You examined many manners of remembering information on your users. As you saw, the state and the application of sight, the hiding-place, the session, and the data of cookie are operated according to the programs in more or less the same manner (via an indexer of class). As you have also seen, Global.asax has methods that allow you to intercept and respond to events that occur during your web application's lifetime.
By default, ASP.NET will store session state in-process. The
plus side is that access to the information is as fast as possible.
However, the downside is that if this AppDomain crashes (for whatever
reason), all of the user's state data is destroyed. Furthermore, when
you store state data as an in-process *.dll, you cannot
interact with a networked web farm. This default mode of storage works
just fine if your web application is hosted by a single web server. As
you might guess, however, this model is not ideal for a farm of web
servers, given that session state is "trapped" within a given AppDomain.
1. Storing Session Data in the ASP.NET Session State Server
Under ASP.NET, you can instruct the runtime to host the session state *.dll in a surrogate process named the ASP.NET session state server (aspnet_state.exe). When you do so, you are able to offload the *.dll from aspnet_wp.exe into a unique *.exe, which can be located on any machine within the web farm. Even if you intend to run the aspnet_state.exe
process on the same machine as the web server, you gain the benefit of
partitioning the state data in a unique process (as it is more durable).
To make use of the session state server, the first step is to start the aspnet_state.exe
Windows service on the target machine by typing the following in a
Visual Studio 2010 Command Prompt window (note that you will need admin
privileges to do so):
net start aspnet_state
Alternatively, you can start aspnet_state.exe using the Services applet accessed from the Administrative Tools folder of the Control Panel, as shown in Figure 1.
Figure 1. Starting aspnet_state.exe using the Services applet
The key benefit of this approach is that you can use the Properties window to configure aspnet_state.exe to start automatically when the machine boots up. In any case, once the session state server is running, add the following <sessionState> element of your Web.config file as follows:
That's it! At this point, the CLR will host session-centric data within aspnet_state.exe. In this way, if the AppDomain hosting the web application crashes, the session data is preserved. Moreover, note that the <sessionState> element can also support a stateConnectionString
attribute. The default TCP/IP address value (127.0.0.1) points to the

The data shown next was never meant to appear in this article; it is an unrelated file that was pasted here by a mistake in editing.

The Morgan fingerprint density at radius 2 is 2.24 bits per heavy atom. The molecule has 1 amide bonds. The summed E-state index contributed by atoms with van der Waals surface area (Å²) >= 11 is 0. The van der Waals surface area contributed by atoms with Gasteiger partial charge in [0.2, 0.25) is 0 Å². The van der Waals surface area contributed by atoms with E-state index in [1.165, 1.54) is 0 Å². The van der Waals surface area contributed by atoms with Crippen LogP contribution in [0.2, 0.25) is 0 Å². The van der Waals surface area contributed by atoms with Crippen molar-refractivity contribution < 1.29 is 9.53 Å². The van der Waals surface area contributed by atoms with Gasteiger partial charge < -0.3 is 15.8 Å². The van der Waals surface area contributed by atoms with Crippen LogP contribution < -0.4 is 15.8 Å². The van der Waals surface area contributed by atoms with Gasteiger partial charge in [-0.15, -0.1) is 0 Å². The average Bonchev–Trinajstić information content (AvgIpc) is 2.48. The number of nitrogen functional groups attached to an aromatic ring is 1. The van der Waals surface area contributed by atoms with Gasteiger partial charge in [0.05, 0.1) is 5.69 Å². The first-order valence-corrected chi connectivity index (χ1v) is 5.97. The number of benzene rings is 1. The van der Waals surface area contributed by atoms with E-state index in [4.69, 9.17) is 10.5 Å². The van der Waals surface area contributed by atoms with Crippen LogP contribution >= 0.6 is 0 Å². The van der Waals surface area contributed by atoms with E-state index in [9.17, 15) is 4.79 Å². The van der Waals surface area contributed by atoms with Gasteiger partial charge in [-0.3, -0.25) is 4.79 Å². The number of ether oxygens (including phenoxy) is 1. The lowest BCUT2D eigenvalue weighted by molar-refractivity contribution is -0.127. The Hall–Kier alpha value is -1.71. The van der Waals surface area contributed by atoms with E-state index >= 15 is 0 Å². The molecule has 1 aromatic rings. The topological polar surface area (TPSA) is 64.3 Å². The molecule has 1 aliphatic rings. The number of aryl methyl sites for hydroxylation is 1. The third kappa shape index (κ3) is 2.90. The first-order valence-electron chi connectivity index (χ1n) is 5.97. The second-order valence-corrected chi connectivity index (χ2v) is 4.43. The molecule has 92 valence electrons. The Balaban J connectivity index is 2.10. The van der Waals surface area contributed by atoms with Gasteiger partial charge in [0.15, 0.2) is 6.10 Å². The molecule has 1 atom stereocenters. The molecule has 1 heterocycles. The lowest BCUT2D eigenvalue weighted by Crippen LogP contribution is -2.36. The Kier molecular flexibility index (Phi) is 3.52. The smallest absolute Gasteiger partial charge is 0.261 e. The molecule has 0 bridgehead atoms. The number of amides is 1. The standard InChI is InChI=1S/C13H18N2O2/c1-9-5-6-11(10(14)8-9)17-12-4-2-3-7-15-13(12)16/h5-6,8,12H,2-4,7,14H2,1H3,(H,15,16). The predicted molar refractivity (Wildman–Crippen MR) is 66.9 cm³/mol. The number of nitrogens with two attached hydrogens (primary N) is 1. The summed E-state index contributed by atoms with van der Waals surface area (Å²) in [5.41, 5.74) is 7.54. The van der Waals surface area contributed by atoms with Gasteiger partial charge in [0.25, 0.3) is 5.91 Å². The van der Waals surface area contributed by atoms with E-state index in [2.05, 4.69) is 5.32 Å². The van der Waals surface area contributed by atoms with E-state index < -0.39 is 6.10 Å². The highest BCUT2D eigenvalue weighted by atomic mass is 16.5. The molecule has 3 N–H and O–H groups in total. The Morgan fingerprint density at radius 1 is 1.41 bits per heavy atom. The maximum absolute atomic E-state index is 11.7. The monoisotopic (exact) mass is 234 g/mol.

local machine. If you would rather have the .NET runtime use the aspnet_state.exe service located on another networked machine (again, think web farms), you are free to update this value.
2. Storing Session Data in a Dedicated Database
Finally, if you require the highest degree of
isolation and durability for your web application, you may choose to
have the runtime store all your session state data within Microsoft SQL
Server. The appropriate update to the Web.config file is simple:
However, before you attempt to run the associated web application, you need to ensure that the target machine (specified by the sqlConnectionString
attribute) has been properly configured. When you install the .NET
Framework 4.0 SDK (or Visual Studio 2010), you will be provided with
two files named InstallSqlState.sql and UninstallSqlState.sql, located by default under C:\Windows\Microsoft.NET\Framework\<version>. On the target machine, you must run the InstallSqlState.sql file using a tool such as the Microsoft SQL Server Management Studio (which ships with Microsoft SQL Server).
Once you have run InstallSqlState.sql, you
will find a new SQL Server database has been created (ASPState), which
contains a number of stored procedures called by the ASP.NET runtime,
as well as a set of tables used to store the session data itself.
(Also, the tempdb database has been updated with a set of tables for
swapping purposes.) As you'd guess, configuring your web application to
store session data within SQL Server is the slowest of all possible
options. The benefit is that user data is as durable as possible (even
if the web server is rebooted).
If you make use of the ASP.NET session state
server or SQL Server to store your session data, you mustmake sure that
any custom types placed in the HttpSessionState object have been marked with the [Serializable] attribute.